May 14, 2021

‘Frontline workers’ among those to get priority in Albanese’s housing program

Healthcare heroes

In the program’s first five years, the investment returns would build about 20,000 social housing properties. Of these, 4,000 would be allocated to women and children fleeing domestic violence, and low-income older women at risk of homelessness.

Albanese said a further 10,000 affordable housing properties would be for “frontline workers” – “the heroes of the pandemic, those nurses, police, emergency service workers and cleaners that are keeping us safe”. These workers often can only afford to live long distances from their jobs.

The housing fund would be managed by the Future Fund board of Guardians, which is chaired by former Coalition treasurer Peter Costello. The fund would be off budget.

In the plan, $200 million would go to repair, maintenance and improvement of housing in remote indigenous communities.

And there would also be $30 million over the first five years “to build more supportive housing and fund specialist services for veterans” who were, or risked being, homeless.

“This is a Future Fund that will give more Australians a future,” he said.

In an initiative combining Labor’s commitments to promote renewable energy and skills, Albanese promised a “new energy” apprenticeship program to train 10,000 young people for “the energy jobs of the future”. This would support them with up to $10,000 over their apprenticeship. The cost would be $100 million.

These apprenticeships would be available in renewable energy generation; storage and distribution; energy efficient upgrades; renewable manufacturing like batteries, and relevant agricultural activities.

“Cutting pollution means creating jobs,” Albanese said.

Labor would also provide loans to students and new graduates with startup ventures who were attached to a tertiary institution or designated private accelerator.

This was recommended by the Respect@Work report but not taken up by the government, which said a positive duty already existed under work health and safety laws.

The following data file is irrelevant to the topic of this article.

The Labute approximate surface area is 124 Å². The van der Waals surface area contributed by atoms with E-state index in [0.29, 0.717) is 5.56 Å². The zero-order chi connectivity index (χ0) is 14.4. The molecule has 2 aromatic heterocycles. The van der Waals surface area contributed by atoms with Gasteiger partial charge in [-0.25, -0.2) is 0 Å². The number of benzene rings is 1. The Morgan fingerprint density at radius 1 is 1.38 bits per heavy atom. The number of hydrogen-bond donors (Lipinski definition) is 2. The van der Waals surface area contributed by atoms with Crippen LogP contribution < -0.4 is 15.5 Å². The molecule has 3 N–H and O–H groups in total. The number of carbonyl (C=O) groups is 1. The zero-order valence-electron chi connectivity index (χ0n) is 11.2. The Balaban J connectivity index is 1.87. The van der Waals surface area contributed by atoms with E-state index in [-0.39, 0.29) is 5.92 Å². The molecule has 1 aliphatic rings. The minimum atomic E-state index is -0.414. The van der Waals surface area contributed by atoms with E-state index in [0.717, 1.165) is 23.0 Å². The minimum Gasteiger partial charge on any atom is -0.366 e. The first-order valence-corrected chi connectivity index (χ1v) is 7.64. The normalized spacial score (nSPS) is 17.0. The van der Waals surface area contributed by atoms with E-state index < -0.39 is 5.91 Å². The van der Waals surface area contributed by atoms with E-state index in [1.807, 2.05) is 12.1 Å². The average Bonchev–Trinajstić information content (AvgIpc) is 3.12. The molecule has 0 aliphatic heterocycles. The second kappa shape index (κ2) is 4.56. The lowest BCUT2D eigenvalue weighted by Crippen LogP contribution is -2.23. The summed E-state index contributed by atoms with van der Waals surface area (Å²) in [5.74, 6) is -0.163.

It would outlaw wage theft – a measure that was in the government’s industrial relations legislation but was abandoned after Labor and the crossbench filleted other parts of the package.

Given that the housing plan is off budget, Albanese’s Thursday night promises amount to little in budget outlays.

Labor’s plan was “about rewarding and repaying the sacrifices that people have made” during the pandemic.

He said there was a once-in-a-century opportunity to reinvent the economy, lift wages, invest in manufacturing and skills, provide affordable childcare, fix aged care, address the housing crisis, champion equality for women and emerge as a renewable energy superpower.

“Tuesday’s budget didn’t speak for this country’s future – it only told the sorry tale of eight years of Liberal neglect,” Albanese said.

The budget “is not a plan for the next generation – it is a patch-up job for the next election,” he said. Scott Morrison’s “constant buck-passing and blame shifting has become a handbrake on our economic recovery”.

Albanese said the strength of Australia’s economic recovery depended on effective quarantine and vaccinations, but the government had bungled both.

Now Morrison and Treasurer Josh Frydenberg couldn’t even agree when Australians would be vaccinated, Albanese said – a reference to varying interpretations of the budget’s assumption the population will be vaccinated by year’s end.

Albanese said this was a “show bag budget” – flashy on the night but “falling apart the next day when the reality of falling real wages, vaccination confusion, infrastructure cuts and productivity inertia became apparent”.

It contained “no real reform, just a series of announcements to overcome political problems of the government’s own making”, Albanese said.

“What a missed opportunity if our economy comes out the other side with nothing to show for this transformational moment but the biggest debt and deficit of all time.”

The Conversation

Michelle Grattan, Professorial Fellow, University of Canberra

This article is republished from The Conversation under a Creative Commons license. Read the original article.

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